The thought of letting this douche canoe get away with that weapon turned my stomach into a sloshy mess of ice and fear. Grim was death itself, yet that weapon could kill him. The thought of losing him made the frozen anxiety churn, and a sweat broke out on my brow. I couldn’t lose him.
Despite my smooth entrance, the casino floor was jam-packed with gamblers and late-night partiers. I wouldn’t get any farther like this. I parked and shut off the bike. I pushed my hot pink riding glasses up onto my head as Cupcake and I hopped off and started running after him.
No one would get out of my damn way. By the time we chased him to the elevators, the doors closed. In that last second of visibility, the motorcyclist flipped me the bird.
That little fucker.
As annoying as this was, deep down, I was riding a high. Before someone had turned me into a vampire, I was a bounty hunter. Tracking down and chasing skips gave me a thrill, and a purpose. Though that life lay far behind me, the taste of it flooded my mouth as I jumped on the elevator next to the one he’d disappeared on. Cupcake stayed hot on my heels.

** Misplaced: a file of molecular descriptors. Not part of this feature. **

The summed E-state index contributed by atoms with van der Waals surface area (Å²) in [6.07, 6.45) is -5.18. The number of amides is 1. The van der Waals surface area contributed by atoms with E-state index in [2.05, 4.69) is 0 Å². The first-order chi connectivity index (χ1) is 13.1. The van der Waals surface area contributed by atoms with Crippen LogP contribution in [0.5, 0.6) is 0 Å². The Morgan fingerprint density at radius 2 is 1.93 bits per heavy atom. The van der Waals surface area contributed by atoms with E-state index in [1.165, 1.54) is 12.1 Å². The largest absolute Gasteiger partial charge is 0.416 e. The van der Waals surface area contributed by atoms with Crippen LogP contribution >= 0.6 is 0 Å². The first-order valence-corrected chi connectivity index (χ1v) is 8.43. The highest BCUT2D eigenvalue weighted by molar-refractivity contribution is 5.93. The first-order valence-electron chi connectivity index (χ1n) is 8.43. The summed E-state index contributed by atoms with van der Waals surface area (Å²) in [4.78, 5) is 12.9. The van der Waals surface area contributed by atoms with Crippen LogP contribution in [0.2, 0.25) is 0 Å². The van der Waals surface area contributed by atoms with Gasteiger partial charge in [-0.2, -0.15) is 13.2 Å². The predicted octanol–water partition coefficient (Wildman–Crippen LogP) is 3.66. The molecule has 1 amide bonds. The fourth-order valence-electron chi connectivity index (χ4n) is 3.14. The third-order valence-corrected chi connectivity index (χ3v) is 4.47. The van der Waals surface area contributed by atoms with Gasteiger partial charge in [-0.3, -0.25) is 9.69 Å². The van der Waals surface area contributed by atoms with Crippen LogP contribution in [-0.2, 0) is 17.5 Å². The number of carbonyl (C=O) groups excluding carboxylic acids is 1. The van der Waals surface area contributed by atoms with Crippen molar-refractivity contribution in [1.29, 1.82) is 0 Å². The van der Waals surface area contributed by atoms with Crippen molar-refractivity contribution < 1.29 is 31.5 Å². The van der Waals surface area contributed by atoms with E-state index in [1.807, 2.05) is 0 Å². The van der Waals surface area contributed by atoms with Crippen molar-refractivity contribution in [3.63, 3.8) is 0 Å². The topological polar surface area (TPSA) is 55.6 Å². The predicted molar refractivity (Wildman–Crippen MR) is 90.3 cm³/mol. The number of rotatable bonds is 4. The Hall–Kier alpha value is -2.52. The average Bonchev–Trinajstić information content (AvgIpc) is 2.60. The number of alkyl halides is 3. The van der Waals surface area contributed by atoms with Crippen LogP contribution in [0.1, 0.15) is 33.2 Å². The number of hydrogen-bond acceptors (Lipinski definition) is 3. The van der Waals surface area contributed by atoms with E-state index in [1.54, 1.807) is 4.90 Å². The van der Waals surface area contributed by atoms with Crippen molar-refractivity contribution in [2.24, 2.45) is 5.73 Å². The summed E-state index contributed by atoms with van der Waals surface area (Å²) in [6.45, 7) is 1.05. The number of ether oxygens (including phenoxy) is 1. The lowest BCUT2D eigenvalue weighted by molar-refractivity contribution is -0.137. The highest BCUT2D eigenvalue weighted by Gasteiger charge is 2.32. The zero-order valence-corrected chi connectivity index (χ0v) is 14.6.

Closing my eyes, I focused all my heightened senses on the scent of the motorcyclist.
I sure could have used these bloodhound abilities when I’d been bounty hunting before. In the past, this is where I would have lost him. He could get off any floor of this hotel, and it’d take me far too long to catch up.
But the faint ding of his elevator reached my sensitive ears, and I knew exactly where he’d gotten off.
My lips split into a smile.
The breeze up on the rooftop bar blew cool. I was grateful to be wearing Cookie Monster—my favorite bright blue faux fur coat. Colored lights illuminated the white couches where partygoers lounged. Music bumped through the club inside but faded out on the patio so people could talk. Glass surrounded the outdoor area to serve as protective fencing without obstructing the view.